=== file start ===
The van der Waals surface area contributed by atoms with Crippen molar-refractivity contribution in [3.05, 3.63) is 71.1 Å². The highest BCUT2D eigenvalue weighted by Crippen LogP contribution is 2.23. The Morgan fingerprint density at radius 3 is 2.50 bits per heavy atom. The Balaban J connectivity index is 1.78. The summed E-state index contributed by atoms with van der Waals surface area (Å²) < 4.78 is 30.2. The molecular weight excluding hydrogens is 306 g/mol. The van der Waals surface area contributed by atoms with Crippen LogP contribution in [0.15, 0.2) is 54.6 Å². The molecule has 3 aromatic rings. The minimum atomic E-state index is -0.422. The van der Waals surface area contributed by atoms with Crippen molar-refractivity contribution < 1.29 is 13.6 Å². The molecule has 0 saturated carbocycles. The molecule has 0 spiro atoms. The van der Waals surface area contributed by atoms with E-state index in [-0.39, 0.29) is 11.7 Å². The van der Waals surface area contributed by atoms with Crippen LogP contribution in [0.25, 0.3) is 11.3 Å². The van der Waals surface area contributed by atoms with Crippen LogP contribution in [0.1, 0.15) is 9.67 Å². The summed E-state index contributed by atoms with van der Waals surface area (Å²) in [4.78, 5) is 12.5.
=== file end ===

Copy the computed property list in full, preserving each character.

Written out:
The van der Waals surface area contributed by atoms with Crippen molar-refractivity contribution in [3.05, 3.63) is 71.1 Å². The highest BCUT2D eigenvalue weighted by Crippen LogP contribution is 2.23. The Morgan fingerprint density at radius 3 is 2.50 bits per heavy atom. The Balaban J connectivity index is 1.78. The summed E-state index contributed by atoms with van der Waals surface area (Å²) < 4.78 is 30.2. The molecular weight excluding hydrogens is 306 g/mol. The van der Waals surface area contributed by atoms with Crippen LogP contribution in [0.15, 0.2) is 54.6 Å². The molecule has 3 aromatic rings. The minimum atomic E-state index is -0.422. The van der Waals surface area contributed by atoms with Crippen molar-refractivity contribution < 1.29 is 13.6 Å². The molecule has 0 saturated carbocycles. The molecule has 0 spiro atoms. The van der Waals surface area contributed by atoms with E-state index in [-0.39, 0.29) is 11.7 Å². The van der Waals surface area contributed by atoms with Crippen LogP contribution in [0.25, 0.3) is 11.3 Å². The van der Waals surface area contributed by atoms with Crippen LogP contribution in [0.1, 0.15) is 9.67 Å². The summed E-state index contributed by atoms with van der Waals surface area (Å²) in [4.78, 5) is 12.5.